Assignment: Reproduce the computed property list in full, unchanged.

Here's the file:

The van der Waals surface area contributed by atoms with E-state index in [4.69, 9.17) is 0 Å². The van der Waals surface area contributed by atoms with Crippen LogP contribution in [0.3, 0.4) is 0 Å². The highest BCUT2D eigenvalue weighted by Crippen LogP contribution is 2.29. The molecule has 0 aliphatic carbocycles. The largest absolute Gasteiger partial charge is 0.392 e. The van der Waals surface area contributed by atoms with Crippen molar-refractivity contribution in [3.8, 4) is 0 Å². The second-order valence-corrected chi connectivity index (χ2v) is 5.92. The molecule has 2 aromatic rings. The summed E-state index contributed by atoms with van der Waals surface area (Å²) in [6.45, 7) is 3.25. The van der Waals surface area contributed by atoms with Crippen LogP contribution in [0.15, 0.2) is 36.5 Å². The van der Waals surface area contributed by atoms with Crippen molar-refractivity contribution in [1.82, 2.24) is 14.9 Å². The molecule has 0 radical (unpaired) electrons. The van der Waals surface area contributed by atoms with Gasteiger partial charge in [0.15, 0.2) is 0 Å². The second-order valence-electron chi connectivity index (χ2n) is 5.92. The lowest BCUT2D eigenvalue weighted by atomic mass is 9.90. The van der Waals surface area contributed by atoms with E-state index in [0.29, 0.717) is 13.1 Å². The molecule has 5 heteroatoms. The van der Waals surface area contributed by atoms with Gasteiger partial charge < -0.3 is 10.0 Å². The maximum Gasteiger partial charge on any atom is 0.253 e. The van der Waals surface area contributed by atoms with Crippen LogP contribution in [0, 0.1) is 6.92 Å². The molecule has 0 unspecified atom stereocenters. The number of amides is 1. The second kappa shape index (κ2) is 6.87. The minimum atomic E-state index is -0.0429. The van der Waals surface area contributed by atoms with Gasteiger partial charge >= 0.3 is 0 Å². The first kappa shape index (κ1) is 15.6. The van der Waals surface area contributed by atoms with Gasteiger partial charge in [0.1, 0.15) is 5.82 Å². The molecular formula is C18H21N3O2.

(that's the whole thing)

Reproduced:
The van der Waals surface area contributed by atoms with E-state index in [4.69, 9.17) is 0 Å². The van der Waals surface area contributed by atoms with Crippen LogP contribution in [0.3, 0.4) is 0 Å². The highest BCUT2D eigenvalue weighted by Crippen LogP contribution is 2.29. The molecule has 0 aliphatic carbocycles. The largest absolute Gasteiger partial charge is 0.392 e. The van der Waals surface area contributed by atoms with Crippen molar-refractivity contribution in [3.8, 4) is 0 Å². The second-order valence-corrected chi connectivity index (χ2v) is 5.92. The molecule has 2 aromatic rings. The summed E-state index contributed by atoms with van der Waals surface area (Å²) in [6.45, 7) is 3.25. The van der Waals surface area contributed by atoms with Crippen LogP contribution in [0.15, 0.2) is 36.5 Å². The van der Waals surface area contributed by atoms with Crippen molar-refractivity contribution in [1.82, 2.24) is 14.9 Å². The molecule has 0 radical (unpaired) electrons. The van der Waals surface area contributed by atoms with Gasteiger partial charge in [0.15, 0.2) is 0 Å². The second-order valence-electron chi connectivity index (χ2n) is 5.92. The lowest BCUT2D eigenvalue weighted by atomic mass is 9.90. The van der Waals surface area contributed by atoms with E-state index in [0.29, 0.717) is 13.1 Å². The molecule has 5 heteroatoms. The van der Waals surface area contributed by atoms with Gasteiger partial charge < -0.3 is 10.0 Å². The maximum Gasteiger partial charge on any atom is 0.253 e. The van der Waals surface area contributed by atoms with Crippen LogP contribution in [0, 0.1) is 6.92 Å². The molecule has 0 unspecified atom stereocenters. The number of amides is 1. The second kappa shape index (κ2) is 6.87. The minimum atomic E-state index is -0.0429. The van der Waals surface area contributed by atoms with Gasteiger partial charge >= 0.3 is 0 Å². The first kappa shape index (κ1) is 15.6. The van der Waals surface area contributed by atoms with Gasteiger partial charge in [0.1, 0.15) is 5.82 Å². The molecular formula is C18H21N3O2.